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soul for the remnant of his days, into the hands of a faithful covenant God, that without distraction he may attend to his present duty. For the Lord takes pleasure in seeing his servants joyful in their work, though not in sin and sloth. But,

3. In what shall they persevere?

(1.) In that state of grace wherein they stand, so as not finally to perish or come short of glory, for their good Shepherd shall keep them, and "none shall pluck them out of his hand," by temptation or persecution, living or dying.-(2.) In an habitual course of holy obedience, progressively waxing stronger and stronger, and bringing forth fruit more and more even to the end. The former mainly respects their personal interests: the latter is intimately connected with the glory of God, and the credit of the gospel in the world, together with the interests of religion and the salvation of souls: the former is important; the latter vastly more so. Self-love alone may influ ence a man to desire to be saved from misery, and made eternally happy; but nothing short of divine grace, producing genuine love of God, attachment to the cause of godliness, and benevolence to the souls of men, can render us auxious about the latter. To suppose a man awakened and converted, and then returning into the world and sin, and after a long interval, perhaps of many years,

just brought back again to escape hell; and to suppose this a general and common case, and to accommodate the doctrine to it, is to make a perseverance pleasing to hypocrites, dishonourable to God, scandalous to religion, subversive of holy practice, and unsuitable to true christians, who all long to persevere to the end in increasing holiness, and dread sin as the greatest evil, and cannot bear the thoughts of dishonouring God, and being hurtful examples to others, even though they should not be sent to hell for it. A few anomalous cases we may allow of, but the general rule is, a perseverance in holiness, even to the end.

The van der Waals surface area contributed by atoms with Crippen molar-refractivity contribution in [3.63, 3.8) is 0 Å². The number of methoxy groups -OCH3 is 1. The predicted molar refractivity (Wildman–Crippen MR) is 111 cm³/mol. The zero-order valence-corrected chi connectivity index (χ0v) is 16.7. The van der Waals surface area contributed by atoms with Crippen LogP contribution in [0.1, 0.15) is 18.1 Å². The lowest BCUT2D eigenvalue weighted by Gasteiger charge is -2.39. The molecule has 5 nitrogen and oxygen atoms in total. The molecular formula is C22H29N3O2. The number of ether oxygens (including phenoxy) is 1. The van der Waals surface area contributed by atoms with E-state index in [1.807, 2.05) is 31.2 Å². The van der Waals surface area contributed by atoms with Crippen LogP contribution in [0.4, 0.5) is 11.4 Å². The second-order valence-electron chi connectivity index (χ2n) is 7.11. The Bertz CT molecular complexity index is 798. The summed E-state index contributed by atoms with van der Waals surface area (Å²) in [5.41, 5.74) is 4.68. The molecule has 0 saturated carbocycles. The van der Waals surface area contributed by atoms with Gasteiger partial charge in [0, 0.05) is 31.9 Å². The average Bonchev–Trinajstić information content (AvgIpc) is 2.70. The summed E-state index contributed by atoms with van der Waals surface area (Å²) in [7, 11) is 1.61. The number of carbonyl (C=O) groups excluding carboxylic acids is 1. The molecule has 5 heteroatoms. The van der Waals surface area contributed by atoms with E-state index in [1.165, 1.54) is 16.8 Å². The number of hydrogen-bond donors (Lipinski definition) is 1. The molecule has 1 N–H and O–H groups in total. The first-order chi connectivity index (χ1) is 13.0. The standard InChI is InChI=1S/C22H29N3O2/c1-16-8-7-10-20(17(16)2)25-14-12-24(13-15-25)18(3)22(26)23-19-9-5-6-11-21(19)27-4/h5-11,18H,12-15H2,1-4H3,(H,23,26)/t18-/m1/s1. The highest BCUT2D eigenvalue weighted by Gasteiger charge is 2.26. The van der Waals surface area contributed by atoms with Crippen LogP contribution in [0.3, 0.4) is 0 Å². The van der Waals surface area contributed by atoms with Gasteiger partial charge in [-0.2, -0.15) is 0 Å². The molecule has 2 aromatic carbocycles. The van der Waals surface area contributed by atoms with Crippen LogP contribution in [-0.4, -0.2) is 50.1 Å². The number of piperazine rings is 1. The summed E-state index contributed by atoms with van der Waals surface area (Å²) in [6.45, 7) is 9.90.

Finally; How shall this perseverance be effected?

The Lord himself will either by his continual grace uphold his people in the uniform holy walk which he requires, daily exercising " repentance towards God, faith in our Lord Jesus Christ,' and cheerful universal obedience: or if at any time they are left to step aside, he will with-hold comfort from their souls, rebuke them by his word, chastise them with his rod, till he bring them to repentance, and lead them with weeping and supplication back into the forsaken paths of holy obedience. Did it consist with the purpose and counsel of God to leave a true christian to depart from him, and return into the world and sin, and die

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impenitent, he not only might, but certainly would perish. Our security is, that God hath promised that he will put his fear into the hearts of all his true servants, that they shall not thus depart from him.

Thus stated and guarded, this doctrine may be of eminent use to the true christian, to quicken his diligence, arm him with courage, and invigorate his resolution to press forward; to be "stedfast and unmoveable, always abounding in "the work of the Lord, forasmuch as he knows "that his labour is not in vain in the Lord.” And if hypocrites will abuse it, they do it at their

peril.